Created on: January 27, 2013
People have been discussing for decades the origin and meaning of the catch phrase “the whole nine yards.” Clearly it refers to the entire, boring totality of a description or a situation. But nine yards of what? Why not eight or ten? Why yards rather than feet, inches, miles of any other unit of length or distance.
Fred Shapiro, editor of the Yale Book of Quotations as well as books on that subject, has come up with an answer that does not address any of the questions in the previous paragraph. The fact of the matter is that there is no significance to the number nine, and yards do not measure any one thing.
The earliest reference that has been found is to an article in a 1912 newspaper, the Mount Vernon (Kentucky) Signal, and the number nine is upside down. “But there is one thing sure, we dems would never have known that there was such crookedness in the Rebublican [sic] party if Ted and Taft had not got crossed at each other. Just wait boys until the fix gets to a fever heat and they will tell the whole six yards.”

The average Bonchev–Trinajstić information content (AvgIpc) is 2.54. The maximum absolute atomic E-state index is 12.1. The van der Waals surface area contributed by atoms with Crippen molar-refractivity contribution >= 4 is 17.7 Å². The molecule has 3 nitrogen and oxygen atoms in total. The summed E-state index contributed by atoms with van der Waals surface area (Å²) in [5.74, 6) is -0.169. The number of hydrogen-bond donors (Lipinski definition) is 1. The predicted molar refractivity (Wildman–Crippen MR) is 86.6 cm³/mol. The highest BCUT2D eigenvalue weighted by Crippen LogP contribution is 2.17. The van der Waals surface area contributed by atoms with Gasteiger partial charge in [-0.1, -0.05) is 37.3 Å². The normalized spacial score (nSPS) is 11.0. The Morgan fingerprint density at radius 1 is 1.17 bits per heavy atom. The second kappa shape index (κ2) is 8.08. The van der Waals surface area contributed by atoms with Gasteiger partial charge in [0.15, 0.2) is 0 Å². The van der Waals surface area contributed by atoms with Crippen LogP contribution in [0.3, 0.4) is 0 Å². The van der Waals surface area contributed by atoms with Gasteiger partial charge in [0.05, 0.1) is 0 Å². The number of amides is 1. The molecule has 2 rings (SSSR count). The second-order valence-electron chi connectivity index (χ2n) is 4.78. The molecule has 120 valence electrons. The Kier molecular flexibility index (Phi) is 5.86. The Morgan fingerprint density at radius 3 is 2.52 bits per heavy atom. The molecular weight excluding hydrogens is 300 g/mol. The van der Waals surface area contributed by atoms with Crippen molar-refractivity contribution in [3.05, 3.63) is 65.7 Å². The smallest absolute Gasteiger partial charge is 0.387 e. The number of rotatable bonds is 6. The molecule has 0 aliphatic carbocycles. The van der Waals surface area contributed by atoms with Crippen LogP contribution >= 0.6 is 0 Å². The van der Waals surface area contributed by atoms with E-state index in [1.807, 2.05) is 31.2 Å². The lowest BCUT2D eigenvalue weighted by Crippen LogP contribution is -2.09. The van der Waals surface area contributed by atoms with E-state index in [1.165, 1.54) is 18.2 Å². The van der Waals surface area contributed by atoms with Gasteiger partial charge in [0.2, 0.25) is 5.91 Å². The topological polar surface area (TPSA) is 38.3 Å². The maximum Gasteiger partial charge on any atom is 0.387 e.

Then nine years later a baseball article of the Spartanburg (South Carolina) Herald-Journal had as its title “The Whole Six Yards of It.” It was forty more years before the six finally expanded to nine. Shapiro records two uses in the Kentucky Happy Hunting Ground—a magazine devoted to fish and wildlife. A list of prizes in a fishing tournament concluded with “So that’s the whole nine-yards.” A few years later (1957) in the same magazine that exact statement appeared again.
Perhaps southerners originated the phrase, but by 1962 it had spread beyond regionalism. In Michigan Voices: A Literary Quarterly a short story by one Robert E. Wegner titled “Man on the Thresh-Hold” contained the following: “Then the dog would catch on and go ki-yi-yi-ing from one to the other of shouting pyjama clad participants mad, mad, mad, the consequence of house, home, kids, respectability, status as a college professor and the whole nine yards, as a brush salesman who came by the house was fond of saying, the whole damn nine yards.” In an issue of Car Life also published in 1962, the special features of the Chevrolet Impala were listed as “all nine yards of goodies.” No explanation was given.
So one can ignore the claims that the nine yards were the length of a machine gun ammo belt, the amount of material in a Scotsman’s kilt, the amount of concrete a cement mixer can hold, or the number of spars on a sailing vessel. Shapiro suggests that the phrase started in the American south and then spread. If someone knows different, he can contact Fred Shapiro, author of “You Can Quote Them.” Yale Alumni Magazine. May/Jun 2009.
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